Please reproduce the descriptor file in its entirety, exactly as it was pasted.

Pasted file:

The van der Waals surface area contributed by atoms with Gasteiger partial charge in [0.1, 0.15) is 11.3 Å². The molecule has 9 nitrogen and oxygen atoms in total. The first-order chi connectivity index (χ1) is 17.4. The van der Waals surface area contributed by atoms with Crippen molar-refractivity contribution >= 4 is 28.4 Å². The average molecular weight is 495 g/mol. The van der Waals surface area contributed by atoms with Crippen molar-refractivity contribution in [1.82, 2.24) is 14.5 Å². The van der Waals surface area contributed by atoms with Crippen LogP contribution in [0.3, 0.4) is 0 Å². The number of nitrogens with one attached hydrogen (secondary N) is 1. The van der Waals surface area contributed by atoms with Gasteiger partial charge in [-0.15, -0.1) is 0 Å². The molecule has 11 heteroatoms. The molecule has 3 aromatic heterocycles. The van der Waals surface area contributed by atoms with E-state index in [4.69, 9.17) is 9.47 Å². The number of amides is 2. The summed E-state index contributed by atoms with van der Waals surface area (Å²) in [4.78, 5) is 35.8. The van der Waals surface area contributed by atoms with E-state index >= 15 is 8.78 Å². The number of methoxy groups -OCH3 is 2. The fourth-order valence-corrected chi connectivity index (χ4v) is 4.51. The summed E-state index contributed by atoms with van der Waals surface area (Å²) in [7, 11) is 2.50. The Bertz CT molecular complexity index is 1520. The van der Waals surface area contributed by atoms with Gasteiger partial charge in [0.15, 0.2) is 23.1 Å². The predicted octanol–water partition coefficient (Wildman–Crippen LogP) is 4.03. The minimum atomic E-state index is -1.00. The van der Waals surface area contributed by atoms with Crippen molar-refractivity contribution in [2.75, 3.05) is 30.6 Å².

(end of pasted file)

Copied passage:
The van der Waals surface area contributed by atoms with Gasteiger partial charge in [0.1, 0.15) is 11.3 Å². The molecule has 9 nitrogen and oxygen atoms in total. The first-order chi connectivity index (χ1) is 17.4. The van der Waals surface area contributed by atoms with Crippen molar-refractivity contribution >= 4 is 28.4 Å². The average molecular weight is 495 g/mol. The van der Waals surface area contributed by atoms with Crippen molar-refractivity contribution in [1.82, 2.24) is 14.5 Å². The van der Waals surface area contributed by atoms with Crippen LogP contribution in [0.3, 0.4) is 0 Å². The number of nitrogens with one attached hydrogen (secondary N) is 1. The van der Waals surface area contributed by atoms with Gasteiger partial charge in [-0.15, -0.1) is 0 Å². The molecule has 11 heteroatoms. The molecule has 3 aromatic heterocycles. The van der Waals surface area contributed by atoms with E-state index in [4.69, 9.17) is 9.47 Å². The number of amides is 2. The summed E-state index contributed by atoms with van der Waals surface area (Å²) in [4.78, 5) is 35.8. The van der Waals surface area contributed by atoms with E-state index >= 15 is 8.78 Å². The number of methoxy groups -OCH3 is 2. The fourth-order valence-corrected chi connectivity index (χ4v) is 4.51. The summed E-state index contributed by atoms with van der Waals surface area (Å²) in [7, 11) is 2.50. The Bertz CT molecular complexity index is 1520. The van der Waals surface area contributed by atoms with Gasteiger partial charge in [0.15, 0.2) is 23.1 Å². The predicted octanol–water partition coefficient (Wildman–Crippen LogP) is 4.03. The minimum atomic E-state index is -1.00. The van der Waals surface area contributed by atoms with Crippen molar-refractivity contribution in [2.75, 3.05) is 30.6 Å².